“Virtually no one knew that intended target, but the accused knew”

Prosecutor Timothy Stone, an officer in the US Navy, told the six-member jury of officers judging the case of Salim Hamdan, bin Laden’s driver, that Hamdan overheard conversations between bin Laden and his deputy, Ayman al-Zawahiri, about the intended targets in the September 11, 2001 attacks. Congress was the fourth target, which makes sense from a strategic point of view. But listen to how Stone put the matter: “If they hadn’t shot down the fourth plane it would’ve hit the dome” (emphasis mine).

I have seen a lot of pictures of the crash site in Shanksville. In every photo I have ever seen of a plane crash, there is a plane. There are seats, luggage, engines, wings, and bodies. But in pictures of the Shanksville “crash” there is no plane. There’s a relatively small dent in the earth and a relatively small amount of tiny debris (or something). We know that, consistent with a shoot down, debris from Flight 93 was scattered over an eight square mile area and fragments of human body were found as far away as three miles. Witness reports in the immediate aftermath were consistent with a shoot down—planes in the sky, a boom, and then a fireball—and witnesses at the crash site reported that, except for a sole engine, any given piece of debris was small enough to fit in a briefcase.

I told friends shortly after 9-11 that it was likely that that the government shot down Flight 93 and that the “let’s roll” story was a propaganda myth. And now there is a Navy officer who appears to confirm what a lot of people have been thinking: the government shot down Flight 93.

Don’t get me wrong. I understand why the government had to shoot down the plane. I wish they had shot down all four planes, to be honest about it. The failure to intercept those planes exposed profound weaknesses in our national defense system. Heads should have rolled after 9-11 and Bush’s should have been the first on the block. Here’s what’s not right: substituting myth for fact. If this is true—if they shot down that plane and covered it or at the very least didn’t come clean about it—then we need another investigation into 9-11. We need to know what happened. The Commission Report is deeply problematic.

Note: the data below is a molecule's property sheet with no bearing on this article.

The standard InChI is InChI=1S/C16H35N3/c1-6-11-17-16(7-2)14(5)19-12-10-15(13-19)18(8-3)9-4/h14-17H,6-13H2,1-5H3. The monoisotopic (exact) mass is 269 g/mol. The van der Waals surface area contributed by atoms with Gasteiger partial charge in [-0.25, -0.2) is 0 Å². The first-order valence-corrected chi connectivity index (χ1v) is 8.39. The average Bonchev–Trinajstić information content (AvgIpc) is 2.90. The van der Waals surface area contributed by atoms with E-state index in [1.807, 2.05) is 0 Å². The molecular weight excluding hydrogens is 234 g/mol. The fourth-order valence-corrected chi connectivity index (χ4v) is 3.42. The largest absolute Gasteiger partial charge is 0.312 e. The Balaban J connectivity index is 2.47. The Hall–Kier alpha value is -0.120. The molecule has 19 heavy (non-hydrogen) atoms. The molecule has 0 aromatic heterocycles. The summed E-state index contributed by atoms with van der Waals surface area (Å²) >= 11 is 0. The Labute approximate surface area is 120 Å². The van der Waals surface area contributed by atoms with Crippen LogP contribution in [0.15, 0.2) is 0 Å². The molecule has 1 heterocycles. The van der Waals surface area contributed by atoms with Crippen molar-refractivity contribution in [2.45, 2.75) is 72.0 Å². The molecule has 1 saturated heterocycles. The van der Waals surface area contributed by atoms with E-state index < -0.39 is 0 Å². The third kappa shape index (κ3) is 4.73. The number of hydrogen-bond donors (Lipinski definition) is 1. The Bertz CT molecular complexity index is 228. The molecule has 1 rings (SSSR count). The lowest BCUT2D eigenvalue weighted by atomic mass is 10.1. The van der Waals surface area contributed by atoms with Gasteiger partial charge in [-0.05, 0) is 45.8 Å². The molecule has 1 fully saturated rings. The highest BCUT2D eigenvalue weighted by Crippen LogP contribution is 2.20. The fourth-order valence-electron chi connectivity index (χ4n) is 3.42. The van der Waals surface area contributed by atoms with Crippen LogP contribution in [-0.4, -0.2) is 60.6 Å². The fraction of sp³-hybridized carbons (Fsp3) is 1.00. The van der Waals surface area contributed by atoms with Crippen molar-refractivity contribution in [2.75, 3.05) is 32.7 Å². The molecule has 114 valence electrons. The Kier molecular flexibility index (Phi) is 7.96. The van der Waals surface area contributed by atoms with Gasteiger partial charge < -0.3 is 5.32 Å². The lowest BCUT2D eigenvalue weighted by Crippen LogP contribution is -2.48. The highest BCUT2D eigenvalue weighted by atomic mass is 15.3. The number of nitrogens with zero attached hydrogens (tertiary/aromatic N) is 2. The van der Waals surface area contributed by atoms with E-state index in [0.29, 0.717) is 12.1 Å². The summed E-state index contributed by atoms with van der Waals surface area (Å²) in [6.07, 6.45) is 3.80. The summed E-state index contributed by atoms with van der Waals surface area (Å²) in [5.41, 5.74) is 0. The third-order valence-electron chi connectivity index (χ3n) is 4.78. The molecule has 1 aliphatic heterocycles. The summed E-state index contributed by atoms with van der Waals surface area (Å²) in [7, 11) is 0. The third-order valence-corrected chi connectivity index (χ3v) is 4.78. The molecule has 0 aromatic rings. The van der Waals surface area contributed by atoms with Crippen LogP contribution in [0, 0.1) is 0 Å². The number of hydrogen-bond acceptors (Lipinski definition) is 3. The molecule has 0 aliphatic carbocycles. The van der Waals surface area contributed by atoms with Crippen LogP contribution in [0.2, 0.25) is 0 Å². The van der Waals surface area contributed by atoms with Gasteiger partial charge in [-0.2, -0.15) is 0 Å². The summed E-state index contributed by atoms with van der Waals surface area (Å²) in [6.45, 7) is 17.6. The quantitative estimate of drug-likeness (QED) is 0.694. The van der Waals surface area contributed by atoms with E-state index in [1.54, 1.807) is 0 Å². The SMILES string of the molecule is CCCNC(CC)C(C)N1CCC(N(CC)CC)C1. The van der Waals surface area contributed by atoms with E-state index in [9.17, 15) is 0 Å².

Here’s how Reuters puts it: “United Airlines Flight 93 crashed in a field in rural Pennsylvania. U.S. officials have never stated it was shot down although rumors saying that abound to this day.” Putting it this way, it sounds like lying by omission. “We never said it wasn’t shot down. We just never said it was.” The military has been spinning what Stone said because of the commotion it has caused. The tribunal’s chief prosecutor, Colonel Lawrence Morris, said that Stone was quoting Hamdan in evidence that will be presented at trial. Maybe so. But that’s not what it sounds like. Morris wouldn’t confirm if the “dome” was the US Capitol. How it could is not be?

CNN left out the missile part in their report and followed the quote by saying that the plane crashed in Pennsylvania. The Associated Press did the same. The Washington Post arranged the quote this way: “would have hit the dome…. Virtually no one knew that intended target, but the accused knew.” You should see the Reuters quote for yourself in case they revise it later: Bin Laden driver knew Sept 11 target—prosecutor. They are probably already taking flak for quoting something the rest of the media (at least the several stories I have looked at so far) had the good sense to leave out.

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Andrew Austin

Andrew Austin is on the faculty of Democracy and Justice Studies and Sociology at the University of Wisconsin—Green Bay. He has published numerous articles, essays, and reviews in books, encyclopedia, journals, and newspapers.

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